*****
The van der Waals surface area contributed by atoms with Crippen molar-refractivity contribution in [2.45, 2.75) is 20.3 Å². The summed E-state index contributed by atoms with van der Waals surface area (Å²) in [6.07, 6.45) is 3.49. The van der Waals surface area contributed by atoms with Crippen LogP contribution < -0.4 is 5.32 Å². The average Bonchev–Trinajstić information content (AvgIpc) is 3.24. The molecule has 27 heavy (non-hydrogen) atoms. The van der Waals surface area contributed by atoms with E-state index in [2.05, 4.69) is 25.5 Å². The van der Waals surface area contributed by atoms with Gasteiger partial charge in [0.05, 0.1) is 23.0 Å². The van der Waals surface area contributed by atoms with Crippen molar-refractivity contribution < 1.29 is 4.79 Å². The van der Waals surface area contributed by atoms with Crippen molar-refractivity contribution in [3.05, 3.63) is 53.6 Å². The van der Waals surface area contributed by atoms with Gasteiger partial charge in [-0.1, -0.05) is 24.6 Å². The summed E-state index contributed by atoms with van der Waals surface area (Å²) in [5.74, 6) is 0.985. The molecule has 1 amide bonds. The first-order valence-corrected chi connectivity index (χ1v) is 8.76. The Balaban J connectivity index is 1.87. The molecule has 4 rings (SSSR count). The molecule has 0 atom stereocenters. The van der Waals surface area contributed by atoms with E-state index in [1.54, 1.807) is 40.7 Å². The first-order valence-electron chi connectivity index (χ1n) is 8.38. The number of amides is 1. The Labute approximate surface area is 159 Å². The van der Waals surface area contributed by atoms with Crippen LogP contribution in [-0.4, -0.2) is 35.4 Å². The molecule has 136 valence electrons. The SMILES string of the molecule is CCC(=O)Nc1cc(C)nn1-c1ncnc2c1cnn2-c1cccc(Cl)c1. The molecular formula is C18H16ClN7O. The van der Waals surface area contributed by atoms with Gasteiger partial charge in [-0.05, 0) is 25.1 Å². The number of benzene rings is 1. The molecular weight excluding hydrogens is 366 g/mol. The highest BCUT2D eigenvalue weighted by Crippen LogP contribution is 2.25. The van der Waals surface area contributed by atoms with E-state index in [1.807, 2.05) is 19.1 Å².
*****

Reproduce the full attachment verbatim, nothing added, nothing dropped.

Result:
The van der Waals surface area contributed by atoms with Crippen molar-refractivity contribution in [2.45, 2.75) is 20.3 Å². The summed E-state index contributed by atoms with van der Waals surface area (Å²) in [6.07, 6.45) is 3.49. The van der Waals surface area contributed by atoms with Crippen LogP contribution < -0.4 is 5.32 Å². The average Bonchev–Trinajstić information content (AvgIpc) is 3.24. The molecule has 27 heavy (non-hydrogen) atoms. The van der Waals surface area contributed by atoms with E-state index in [2.05, 4.69) is 25.5 Å². The van der Waals surface area contributed by atoms with Gasteiger partial charge in [0.05, 0.1) is 23.0 Å². The van der Waals surface area contributed by atoms with Crippen molar-refractivity contribution < 1.29 is 4.79 Å². The van der Waals surface area contributed by atoms with Crippen molar-refractivity contribution in [3.05, 3.63) is 53.6 Å². The van der Waals surface area contributed by atoms with Gasteiger partial charge in [-0.1, -0.05) is 24.6 Å². The summed E-state index contributed by atoms with van der Waals surface area (Å²) in [5.74, 6) is 0.985. The molecule has 1 amide bonds. The first-order valence-corrected chi connectivity index (χ1v) is 8.76. The Balaban J connectivity index is 1.87. The molecule has 4 rings (SSSR count). The molecule has 0 atom stereocenters. The van der Waals surface area contributed by atoms with E-state index in [1.54, 1.807) is 40.7 Å². The first-order valence-electron chi connectivity index (χ1n) is 8.38. The number of amides is 1. The Labute approximate surface area is 159 Å². The van der Waals surface area contributed by atoms with Crippen LogP contribution in [-0.4, -0.2) is 35.4 Å². The molecule has 136 valence electrons. The SMILES string of the molecule is CCC(=O)Nc1cc(C)nn1-c1ncnc2c1cnn2-c1cccc(Cl)c1. The molecular formula is C18H16ClN7O. The van der Waals surface area contributed by atoms with Gasteiger partial charge in [-0.05, 0) is 25.1 Å². The number of benzene rings is 1. The molecular weight excluding hydrogens is 366 g/mol. The highest BCUT2D eigenvalue weighted by Crippen LogP contribution is 2.25. The van der Waals surface area contributed by atoms with E-state index in [1.807, 2.05) is 19.1 Å².